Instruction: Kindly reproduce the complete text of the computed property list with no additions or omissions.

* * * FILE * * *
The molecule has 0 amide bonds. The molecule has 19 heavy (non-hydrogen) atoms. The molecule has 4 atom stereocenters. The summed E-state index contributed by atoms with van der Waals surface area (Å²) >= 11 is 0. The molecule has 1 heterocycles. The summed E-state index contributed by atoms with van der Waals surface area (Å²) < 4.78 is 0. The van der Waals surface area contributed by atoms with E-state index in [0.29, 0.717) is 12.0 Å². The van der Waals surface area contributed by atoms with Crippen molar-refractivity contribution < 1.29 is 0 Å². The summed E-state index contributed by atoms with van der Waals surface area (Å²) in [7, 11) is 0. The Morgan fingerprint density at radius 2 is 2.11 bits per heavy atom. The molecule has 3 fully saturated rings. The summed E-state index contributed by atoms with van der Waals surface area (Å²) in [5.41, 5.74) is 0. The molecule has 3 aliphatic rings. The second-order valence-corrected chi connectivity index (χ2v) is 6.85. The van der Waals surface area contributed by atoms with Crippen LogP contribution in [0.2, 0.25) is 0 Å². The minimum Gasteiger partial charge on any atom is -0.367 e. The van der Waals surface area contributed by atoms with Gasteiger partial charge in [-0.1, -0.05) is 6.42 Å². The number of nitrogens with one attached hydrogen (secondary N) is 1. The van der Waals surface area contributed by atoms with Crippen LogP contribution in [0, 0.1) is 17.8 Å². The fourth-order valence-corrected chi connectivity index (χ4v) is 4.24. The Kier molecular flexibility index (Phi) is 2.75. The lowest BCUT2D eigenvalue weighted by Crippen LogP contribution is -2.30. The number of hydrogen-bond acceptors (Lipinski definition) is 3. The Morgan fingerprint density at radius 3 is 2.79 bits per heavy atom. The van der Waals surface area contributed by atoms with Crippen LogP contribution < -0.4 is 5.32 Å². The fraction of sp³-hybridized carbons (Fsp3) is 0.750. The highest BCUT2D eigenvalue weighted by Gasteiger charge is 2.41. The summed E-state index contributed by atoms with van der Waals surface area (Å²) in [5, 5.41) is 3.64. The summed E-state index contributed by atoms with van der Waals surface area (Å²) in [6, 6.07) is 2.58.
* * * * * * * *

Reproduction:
The molecule has 0 amide bonds. The molecule has 19 heavy (non-hydrogen) atoms. The molecule has 4 atom stereocenters. The summed E-state index contributed by atoms with van der Waals surface area (Å²) >= 11 is 0. The molecule has 1 heterocycles. The summed E-state index contributed by atoms with van der Waals surface area (Å²) < 4.78 is 0. The van der Waals surface area contributed by atoms with E-state index in [0.29, 0.717) is 12.0 Å². The van der Waals surface area contributed by atoms with Crippen molar-refractivity contribution < 1.29 is 0 Å². The summed E-state index contributed by atoms with van der Waals surface area (Å²) in [7, 11) is 0. The Morgan fingerprint density at radius 2 is 2.11 bits per heavy atom. The molecule has 3 fully saturated rings. The summed E-state index contributed by atoms with van der Waals surface area (Å²) in [5.41, 5.74) is 0. The molecule has 3 aliphatic rings. The second-order valence-corrected chi connectivity index (χ2v) is 6.85. The van der Waals surface area contributed by atoms with Crippen LogP contribution in [0.2, 0.25) is 0 Å². The minimum Gasteiger partial charge on any atom is -0.367 e. The van der Waals surface area contributed by atoms with Gasteiger partial charge in [-0.1, -0.05) is 6.42 Å². The number of nitrogens with one attached hydrogen (secondary N) is 1. The van der Waals surface area contributed by atoms with Crippen LogP contribution in [0, 0.1) is 17.8 Å². The fourth-order valence-corrected chi connectivity index (χ4v) is 4.24. The Kier molecular flexibility index (Phi) is 2.75. The lowest BCUT2D eigenvalue weighted by Crippen LogP contribution is -2.30. The number of hydrogen-bond acceptors (Lipinski definition) is 3. The Morgan fingerprint density at radius 3 is 2.79 bits per heavy atom. The van der Waals surface area contributed by atoms with Crippen LogP contribution < -0.4 is 5.32 Å². The fraction of sp³-hybridized carbons (Fsp3) is 0.750. The highest BCUT2D eigenvalue weighted by Gasteiger charge is 2.41. The summed E-state index contributed by atoms with van der Waals surface area (Å²) in [5, 5.41) is 3.64. The summed E-state index contributed by atoms with van der Waals surface area (Å²) in [6, 6.07) is 2.58.